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Tories, assembled at Burn's Tavern, and had come tu some resolutions more passionate than judicious, that of sending away the wives and children of those men who had gone with the British or were within the British lines. After the zealots had formed this design, they then began to devise the mode of carrying it into execution and proposed to put themselves under some commander and accordingly sent a messenger to request Captain Peale to attend them, but as soon as he was made acquainted with the business he told them that he could not approve of the measure, as it would in the practice be found a difficult and dangenerous undertaking; that the taking of women and children from their homes would cause so much affliction and grief, that when seen the humanity of their fellow-citizens would be aroused into an opposition to such a measure and that such attempt must of course fail. But all his arguments were in vain with the determined band; they could not see these difficulties. He then told them that the danger in case of a failure in such an attempt would be imminent to the commander of such a party. The reply was that General Washington could not take his command without running some risks and that they in this undertaking would sacrifice their lives or effect it. Peale was at last obliged to refuse and made the excuse that he was applied to by some friends to stand as a Candidate at the then approaching Election for members of the General Assembly, after which all further intreaty ceased, and he left them and did not hear anything further of their proceedings until the Thursday night following, when he received a notice that desired him, with Colonel Bull, Major Boyd and Doct's Hutchingson to meet the Militia on the Monday following at Mr. Burn's Tavern or the Commons. These persons, as noticed, having consulted together all of them disapproved of the violent proceedings of the Militia. Dr. Huchingson said he would not attend the meeting, Peale and the other gentleman conceived that they, as good citizens, were in duty bound to go and use their best endeavors to restrain as far as they might be able, any violent and improper proceedings, and in duty to themselves at least, to remonstrate in a public manner against having any part in the business. After further consideration Doct'r Hutchingson agreed to meet them. Colonel Bull being dangerously ill could not attend. Accordingly on that memorable Monday Dr. H., Major Boyd and Peale went to Mr. Burn's Tavern (where great numbers of the Militia had already assembled) and they did use every argument in their power to prevent any further proceedings in that vain and dangerous undertaking; they represented the difficulty of selecting such Characters, as all could agree to be obnoxious amongst such a Body of the People; that in such an attempt they must infallibly differ as to the objects, and of course no good purpose could be answered.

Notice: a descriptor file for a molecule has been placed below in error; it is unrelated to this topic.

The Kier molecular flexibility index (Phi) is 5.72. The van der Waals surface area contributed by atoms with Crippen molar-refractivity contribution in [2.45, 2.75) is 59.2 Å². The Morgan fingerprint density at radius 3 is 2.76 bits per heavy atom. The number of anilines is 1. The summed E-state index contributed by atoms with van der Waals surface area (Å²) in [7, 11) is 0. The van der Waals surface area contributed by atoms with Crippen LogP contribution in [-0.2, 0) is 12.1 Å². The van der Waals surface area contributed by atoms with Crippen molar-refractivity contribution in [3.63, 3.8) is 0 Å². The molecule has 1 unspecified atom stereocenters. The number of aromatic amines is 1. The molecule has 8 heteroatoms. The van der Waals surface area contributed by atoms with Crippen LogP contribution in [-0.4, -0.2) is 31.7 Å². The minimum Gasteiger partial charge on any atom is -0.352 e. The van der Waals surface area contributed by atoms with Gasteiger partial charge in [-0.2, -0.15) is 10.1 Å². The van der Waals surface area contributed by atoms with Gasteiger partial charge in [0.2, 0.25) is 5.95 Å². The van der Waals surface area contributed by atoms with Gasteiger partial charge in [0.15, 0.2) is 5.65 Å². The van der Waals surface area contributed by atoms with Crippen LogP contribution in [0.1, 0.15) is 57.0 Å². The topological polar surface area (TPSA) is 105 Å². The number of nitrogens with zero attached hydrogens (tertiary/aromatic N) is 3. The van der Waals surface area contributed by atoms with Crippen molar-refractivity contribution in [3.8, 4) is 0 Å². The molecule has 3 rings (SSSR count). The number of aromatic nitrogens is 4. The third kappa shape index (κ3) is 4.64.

Amongst the militia were many Germans, whose attachment to the American Cause was such that they disregarded every danger, and whose resentment at this time was most violently inveterate against all Tories. They only looked straight forward regardless of consequences. In short to reason with a multitude of devoted Patriots assembled on such an occasion was in vain, and Peale finding all that could be said availed nought, he left them and went to his home and afterwards to the President General Reed, whom he found preparing to go out in order to prevent mischief, which he said was to be feared from the tidings then brought him. Peale immediately returns again to his home, where he had not been long, before he heard the firing of small arms. He then began to think that he ought to prepare himself by getting his fire arms in order in case he should be under the necessity of making use of them. For no man could now know where the affair would end. And finding his wife and family very uneasy, he determined to stay within his own doors for the present time. Shortly that tragical scene was ended and very fortunately no lives were lost. The militia having taken two more men, whom they conceived were inimical to the American Cause, they were parading them up Walnut street and when they had got opposite James Wilson's House at the corner of Third street, where a considerable number of gentlemen to the number of about thirty, and had armed themselves, amongst them Captain Campbell, commander of an Invalid